Fledermaus* earlier in the year had suffered from the singing being
in German with Hungarian surtitles, and the spoken comic interludes
being the other way round.

On leaving the theatre, we are confronted with a Romanian stag party, dressed up in a mind-boggling array of costumes. Several take inspiration from Sesame Street, and they are joined by Mr. Blobby and Pacman. One man with an inflatable gun tries to force us to shake his hand. We break away and head back to the hotel. It turns out we are much better off than some: the evening sees the Serbians drunk and the Hungarians lost somewhere in Bucharest. We go to bed late, distracted first by mathematics and then the potential for innuendo in the word ‘function’.

**Sunday, 27 ^{th} February**: The morning is spent in
nervous anticipation of our results. We go for a walk to relieve the
tension, but the fresh snow soon distracts us. Some of us think about
making a snowman, but then consider a snow Mandelbrot set more
appropriate. Carlotti throws snowballs at a wall, and we consider the
Ramsey theory of nearly collinear impacts. Our musings are brought to
an end by the Italian team, who simply pelt us with snowballs. We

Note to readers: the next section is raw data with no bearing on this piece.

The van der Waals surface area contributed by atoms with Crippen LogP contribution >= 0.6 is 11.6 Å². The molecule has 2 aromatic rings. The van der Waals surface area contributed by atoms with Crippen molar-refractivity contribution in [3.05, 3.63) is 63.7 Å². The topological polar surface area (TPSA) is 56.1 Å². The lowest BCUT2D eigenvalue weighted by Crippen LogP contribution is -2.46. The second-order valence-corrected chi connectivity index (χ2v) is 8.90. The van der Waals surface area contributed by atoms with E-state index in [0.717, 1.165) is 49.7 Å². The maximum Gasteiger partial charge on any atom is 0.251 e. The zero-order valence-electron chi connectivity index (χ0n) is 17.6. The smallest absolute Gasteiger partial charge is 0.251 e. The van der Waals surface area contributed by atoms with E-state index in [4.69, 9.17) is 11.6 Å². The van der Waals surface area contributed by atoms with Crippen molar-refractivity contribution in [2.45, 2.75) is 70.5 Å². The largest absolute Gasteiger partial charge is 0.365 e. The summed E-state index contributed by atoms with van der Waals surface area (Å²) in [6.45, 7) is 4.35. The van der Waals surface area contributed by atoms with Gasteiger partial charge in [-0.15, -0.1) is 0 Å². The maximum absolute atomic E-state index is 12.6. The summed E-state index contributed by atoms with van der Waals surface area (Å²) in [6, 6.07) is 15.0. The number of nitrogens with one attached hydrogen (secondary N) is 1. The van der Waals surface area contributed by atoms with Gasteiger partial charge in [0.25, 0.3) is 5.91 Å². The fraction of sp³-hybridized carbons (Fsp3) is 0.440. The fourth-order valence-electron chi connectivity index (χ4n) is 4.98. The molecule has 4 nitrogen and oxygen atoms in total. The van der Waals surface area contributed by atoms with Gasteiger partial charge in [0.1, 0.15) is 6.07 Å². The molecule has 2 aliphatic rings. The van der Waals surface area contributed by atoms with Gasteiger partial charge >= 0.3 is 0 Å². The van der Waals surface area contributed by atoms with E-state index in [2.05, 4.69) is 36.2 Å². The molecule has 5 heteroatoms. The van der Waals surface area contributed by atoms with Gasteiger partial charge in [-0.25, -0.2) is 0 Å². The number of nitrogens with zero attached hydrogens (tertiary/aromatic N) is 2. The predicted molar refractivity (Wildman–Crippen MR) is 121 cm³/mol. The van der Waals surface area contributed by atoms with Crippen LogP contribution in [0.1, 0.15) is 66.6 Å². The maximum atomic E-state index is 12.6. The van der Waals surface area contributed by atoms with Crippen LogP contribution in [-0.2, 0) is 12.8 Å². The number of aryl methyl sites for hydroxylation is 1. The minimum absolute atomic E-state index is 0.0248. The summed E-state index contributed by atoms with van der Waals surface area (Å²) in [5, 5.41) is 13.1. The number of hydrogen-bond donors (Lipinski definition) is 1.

fight for a little, then beat a tactical retreat (i.e. run away) to
allow our hands to return to something like 37°C.

James has our results at lunch. He gives them in increasing order
and there is amazement as the team gets more and more medals. We have
come first on question 1, joint first on question 4 with Italy and
joint 2^{nd} overall. I am delighted to have a silver medal,
especially after scoring 5/42 in the same competition last year. Only
Ed is without a medal, but he has still got as much as any Peruvian or
the bottom three Americans. It is normal for UK leaders to suggest a
perverse category in which we come top (such as countries including a
conjunction in their full names); this year, it is not necessary.

We allow ourselves some smugness at the closing ceremony. We are the only team with a flag, and Jordan, Carlotti and I stand behind it with our silver medals. We wonder if the gold and silver used are genuine. Tests of density prove inconclusive. Someone suggests conductivity, and another aqua regia, before we realise that whilst gold is a good test for genuine aqua regia, the converse is not true.

The contest ends with a closing banquet. Faced with a shortage of places to sit, Ed and I decide the best way to get past the students to seats is by crawling under the tables of food. Adam and Carlotti walk and arrive only slightly later. Comments are made applying Occam’s razor to dimensions of movement. The food is actually very good, and we retire content.